Mochi: Where Did This Pounded Rice Dough Come From?

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Mochi is Japanese rice cake made of mochigome, a short-grain japonica glutinous rice. The rice is pounded into paste and molded into the desired shape.

In Japan it is traditionally made in a ceremony called mochitsuki. While also eaten year-round, mochi is a traditional food for the Japanese New Year for Oshōgatu and is commonly sold and eaten during that time.

Mochi is called môa-chî (麻糬 or 𫃎糬) in Taiwan. Mochi is a multicomponent food consisting of polysaccharides, lipids, protein and water.

Mochi rice dough

Mochi has a heterogeneous structure of amylopectin gel, starch grains and air bubbles. This rice is characterized by its lack of amylose in starch and is derived from short or medium japonica rices.

The protein concentration of the rice is a bit higher than normal short-grain rice and the two also differ in amylose content.

In mochi rice, the amylose content is negligible which results in the soft gel consistency of mochi.

What does mochi taste like?

Mochi has a unique taste that is hard to describe. On its own, it tastes like rice but with a sticky, stretchy, soft, and chewy texture. However, mochi is very versatile and can be flavored in endless ways. Different regions of Japan have different mochi specialties, so there is no one answer to this question.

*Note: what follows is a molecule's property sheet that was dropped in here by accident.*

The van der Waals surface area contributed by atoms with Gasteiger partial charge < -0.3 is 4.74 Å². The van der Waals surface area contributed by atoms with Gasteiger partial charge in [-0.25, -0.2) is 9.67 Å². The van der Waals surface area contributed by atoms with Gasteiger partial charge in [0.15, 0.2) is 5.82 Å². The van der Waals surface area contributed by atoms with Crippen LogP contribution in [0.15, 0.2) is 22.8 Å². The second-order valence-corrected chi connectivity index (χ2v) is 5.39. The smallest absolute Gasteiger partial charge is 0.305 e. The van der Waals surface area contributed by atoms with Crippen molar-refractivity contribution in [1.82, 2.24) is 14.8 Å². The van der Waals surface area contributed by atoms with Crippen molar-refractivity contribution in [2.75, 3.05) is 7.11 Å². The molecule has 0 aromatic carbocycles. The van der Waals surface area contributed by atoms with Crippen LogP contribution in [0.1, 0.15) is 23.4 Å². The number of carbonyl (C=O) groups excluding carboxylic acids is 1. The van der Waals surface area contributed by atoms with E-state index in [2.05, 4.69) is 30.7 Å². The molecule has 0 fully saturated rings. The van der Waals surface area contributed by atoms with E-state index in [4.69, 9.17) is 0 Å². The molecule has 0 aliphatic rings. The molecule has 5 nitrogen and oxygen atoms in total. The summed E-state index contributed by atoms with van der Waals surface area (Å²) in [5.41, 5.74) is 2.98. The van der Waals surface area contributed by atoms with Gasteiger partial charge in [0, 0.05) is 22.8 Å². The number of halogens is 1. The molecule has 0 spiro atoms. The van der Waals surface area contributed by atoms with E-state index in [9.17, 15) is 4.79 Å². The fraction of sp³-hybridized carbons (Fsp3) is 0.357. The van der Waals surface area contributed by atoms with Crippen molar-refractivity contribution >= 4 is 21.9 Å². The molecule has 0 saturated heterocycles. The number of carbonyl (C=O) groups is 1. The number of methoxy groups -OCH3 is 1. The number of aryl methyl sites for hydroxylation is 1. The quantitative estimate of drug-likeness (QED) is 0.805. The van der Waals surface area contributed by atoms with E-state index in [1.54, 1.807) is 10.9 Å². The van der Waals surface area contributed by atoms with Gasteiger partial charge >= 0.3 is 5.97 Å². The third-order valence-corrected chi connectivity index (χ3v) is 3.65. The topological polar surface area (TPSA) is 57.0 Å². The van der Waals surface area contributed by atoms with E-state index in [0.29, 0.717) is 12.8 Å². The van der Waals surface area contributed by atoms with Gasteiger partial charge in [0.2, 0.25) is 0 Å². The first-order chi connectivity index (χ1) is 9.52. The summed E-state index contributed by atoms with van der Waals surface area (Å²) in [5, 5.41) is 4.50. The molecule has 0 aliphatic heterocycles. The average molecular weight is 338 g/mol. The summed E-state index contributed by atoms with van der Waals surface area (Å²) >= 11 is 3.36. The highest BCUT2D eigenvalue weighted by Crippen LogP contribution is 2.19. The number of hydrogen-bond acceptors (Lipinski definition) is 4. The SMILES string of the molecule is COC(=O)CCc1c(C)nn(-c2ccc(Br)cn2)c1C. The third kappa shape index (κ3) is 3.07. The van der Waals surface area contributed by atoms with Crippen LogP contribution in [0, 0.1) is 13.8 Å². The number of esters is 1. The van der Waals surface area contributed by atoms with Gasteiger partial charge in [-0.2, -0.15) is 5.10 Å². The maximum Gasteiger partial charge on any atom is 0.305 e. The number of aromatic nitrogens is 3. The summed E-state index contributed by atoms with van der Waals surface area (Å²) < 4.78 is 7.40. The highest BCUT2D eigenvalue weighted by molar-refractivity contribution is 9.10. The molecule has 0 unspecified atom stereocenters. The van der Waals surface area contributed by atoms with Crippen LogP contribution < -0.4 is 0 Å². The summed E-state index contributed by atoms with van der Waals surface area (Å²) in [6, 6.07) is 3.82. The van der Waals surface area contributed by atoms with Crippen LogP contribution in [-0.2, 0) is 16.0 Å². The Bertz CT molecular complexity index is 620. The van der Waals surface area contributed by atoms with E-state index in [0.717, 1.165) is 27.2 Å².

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What is mochi?

At first glance, mochi looks more like a ball of play dough than a yummy treat, but it’s a fun dessert adults and kids will love.

The most popular types of mochi are green tea and red bean paste flavored. But, there is so much variety, it’s hard to list them all (I’ll give it a try though!).

You can even find savory mochi or mochi soup and noodles dishes.

In Japan, mochi refers to the plain rice mochi ball, not Westernised versions like ice cream mochi. It can be sweet or savory, depending on the filling and flavoring.

To make mochi using traditional methods, people take the glutinous rice and pound it for a long time until it takes on an elastic and smooth texture.

Then they add classic fillings like red bean paste or cover the mochi in soybean flour.

Most think the filled rice ball is called mochi, but mochi only refers to the pounded rice.

Types of dishes made with mochi